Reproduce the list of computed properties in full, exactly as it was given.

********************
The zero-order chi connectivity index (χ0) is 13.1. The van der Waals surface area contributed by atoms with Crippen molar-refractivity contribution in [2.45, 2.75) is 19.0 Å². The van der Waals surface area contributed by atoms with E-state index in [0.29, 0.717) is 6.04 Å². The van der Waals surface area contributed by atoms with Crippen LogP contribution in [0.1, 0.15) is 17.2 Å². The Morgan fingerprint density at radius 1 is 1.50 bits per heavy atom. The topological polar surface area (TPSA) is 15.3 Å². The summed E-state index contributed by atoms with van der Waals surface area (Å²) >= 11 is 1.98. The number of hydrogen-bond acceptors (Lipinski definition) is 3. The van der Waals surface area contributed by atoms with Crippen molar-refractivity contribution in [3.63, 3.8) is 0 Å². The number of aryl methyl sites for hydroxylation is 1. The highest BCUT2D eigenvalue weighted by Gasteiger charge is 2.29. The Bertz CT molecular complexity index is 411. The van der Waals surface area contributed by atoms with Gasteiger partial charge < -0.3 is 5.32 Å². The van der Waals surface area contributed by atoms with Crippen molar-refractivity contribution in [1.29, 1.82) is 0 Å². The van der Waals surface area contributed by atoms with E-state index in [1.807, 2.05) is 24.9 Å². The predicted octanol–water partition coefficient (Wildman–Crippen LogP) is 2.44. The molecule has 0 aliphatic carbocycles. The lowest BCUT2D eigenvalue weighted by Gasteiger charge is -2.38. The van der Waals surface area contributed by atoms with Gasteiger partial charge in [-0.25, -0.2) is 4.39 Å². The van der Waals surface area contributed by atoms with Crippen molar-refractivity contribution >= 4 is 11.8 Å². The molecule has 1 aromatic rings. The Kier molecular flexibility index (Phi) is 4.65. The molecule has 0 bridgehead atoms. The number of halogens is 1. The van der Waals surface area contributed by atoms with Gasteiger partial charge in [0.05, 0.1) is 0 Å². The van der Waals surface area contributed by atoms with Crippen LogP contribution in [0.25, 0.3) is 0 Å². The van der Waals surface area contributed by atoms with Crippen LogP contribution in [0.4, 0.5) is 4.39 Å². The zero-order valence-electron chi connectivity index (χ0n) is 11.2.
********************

The zero-order chi connectivity index (χ0) is 13.1. The van der Waals surface area contributed by atoms with Crippen molar-refractivity contribution in [2.45, 2.75) is 19.0 Å². The van der Waals surface area contributed by atoms with E-state index in [0.29, 0.717) is 6.04 Å². The van der Waals surface area contributed by atoms with Crippen LogP contribution in [0.1, 0.15) is 17.2 Å². The Morgan fingerprint density at radius 1 is 1.50 bits per heavy atom. The topological polar surface area (TPSA) is 15.3 Å². The summed E-state index contributed by atoms with van der Waals surface area (Å²) >= 11 is 1.98. The number of hydrogen-bond acceptors (Lipinski definition) is 3. The van der Waals surface area contributed by atoms with Crippen molar-refractivity contribution in [3.63, 3.8) is 0 Å². The number of aryl methyl sites for hydroxylation is 1. The highest BCUT2D eigenvalue weighted by Gasteiger charge is 2.29. The Bertz CT molecular complexity index is 411. The van der Waals surface area contributed by atoms with Gasteiger partial charge < -0.3 is 5.32 Å². The van der Waals surface area contributed by atoms with Crippen molar-refractivity contribution in [1.29, 1.82) is 0 Å². The van der Waals surface area contributed by atoms with E-state index in [1.807, 2.05) is 24.9 Å². The predicted octanol–water partition coefficient (Wildman–Crippen LogP) is 2.44. The molecule has 0 aliphatic carbocycles. The lowest BCUT2D eigenvalue weighted by Gasteiger charge is -2.38. The van der Waals surface area contributed by atoms with Gasteiger partial charge in [-0.25, -0.2) is 4.39 Å². The van der Waals surface area contributed by atoms with Crippen molar-refractivity contribution >= 4 is 11.8 Å². The molecule has 1 aromatic rings. The Kier molecular flexibility index (Phi) is 4.65. The molecule has 0 bridgehead atoms. The number of halogens is 1. The van der Waals surface area contributed by atoms with Gasteiger partial charge in [0.05, 0.1) is 0 Å². The van der Waals surface area contributed by atoms with Crippen LogP contribution in [0.25, 0.3) is 0 Å². The van der Waals surface area contributed by atoms with Crippen LogP contribution in [0.4, 0.5) is 4.39 Å². The zero-order valence-electron chi connectivity index (χ0n) is 11.2.